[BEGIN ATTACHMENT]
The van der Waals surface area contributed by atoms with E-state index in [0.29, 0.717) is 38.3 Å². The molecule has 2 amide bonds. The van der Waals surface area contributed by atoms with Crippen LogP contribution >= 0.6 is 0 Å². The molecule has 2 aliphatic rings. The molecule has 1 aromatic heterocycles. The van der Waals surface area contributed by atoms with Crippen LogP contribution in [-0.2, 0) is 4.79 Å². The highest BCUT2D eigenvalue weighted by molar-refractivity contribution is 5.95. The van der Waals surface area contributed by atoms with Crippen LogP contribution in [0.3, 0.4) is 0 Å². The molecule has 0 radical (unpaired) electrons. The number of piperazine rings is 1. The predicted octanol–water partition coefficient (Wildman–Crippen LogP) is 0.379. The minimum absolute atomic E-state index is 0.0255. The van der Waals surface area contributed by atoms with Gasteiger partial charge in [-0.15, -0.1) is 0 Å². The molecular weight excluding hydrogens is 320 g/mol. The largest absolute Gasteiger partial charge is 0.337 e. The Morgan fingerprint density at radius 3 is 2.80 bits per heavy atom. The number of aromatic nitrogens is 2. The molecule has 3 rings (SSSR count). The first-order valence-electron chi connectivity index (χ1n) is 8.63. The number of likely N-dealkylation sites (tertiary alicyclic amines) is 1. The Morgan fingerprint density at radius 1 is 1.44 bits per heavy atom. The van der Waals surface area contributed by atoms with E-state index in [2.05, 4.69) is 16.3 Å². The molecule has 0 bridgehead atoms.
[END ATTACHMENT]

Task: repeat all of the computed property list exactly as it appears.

The van der Waals surface area contributed by atoms with E-state index in [0.29, 0.717) is 38.3 Å². The molecule has 2 amide bonds. The van der Waals surface area contributed by atoms with Crippen LogP contribution >= 0.6 is 0 Å². The molecule has 2 aliphatic rings. The molecule has 1 aromatic heterocycles. The van der Waals surface area contributed by atoms with Crippen LogP contribution in [-0.2, 0) is 4.79 Å². The highest BCUT2D eigenvalue weighted by molar-refractivity contribution is 5.95. The van der Waals surface area contributed by atoms with Crippen LogP contribution in [0.3, 0.4) is 0 Å². The molecule has 0 radical (unpaired) electrons. The number of piperazine rings is 1. The predicted octanol–water partition coefficient (Wildman–Crippen LogP) is 0.379. The minimum absolute atomic E-state index is 0.0255. The van der Waals surface area contributed by atoms with Gasteiger partial charge in [-0.15, -0.1) is 0 Å². The molecular weight excluding hydrogens is 320 g/mol. The largest absolute Gasteiger partial charge is 0.337 e. The Morgan fingerprint density at radius 3 is 2.80 bits per heavy atom. The number of aromatic nitrogens is 2. The molecule has 3 rings (SSSR count). The first-order valence-electron chi connectivity index (χ1n) is 8.63. The number of likely N-dealkylation sites (tertiary alicyclic amines) is 1. The Morgan fingerprint density at radius 1 is 1.44 bits per heavy atom. The van der Waals surface area contributed by atoms with E-state index in [2.05, 4.69) is 16.3 Å². The molecule has 0 bridgehead atoms.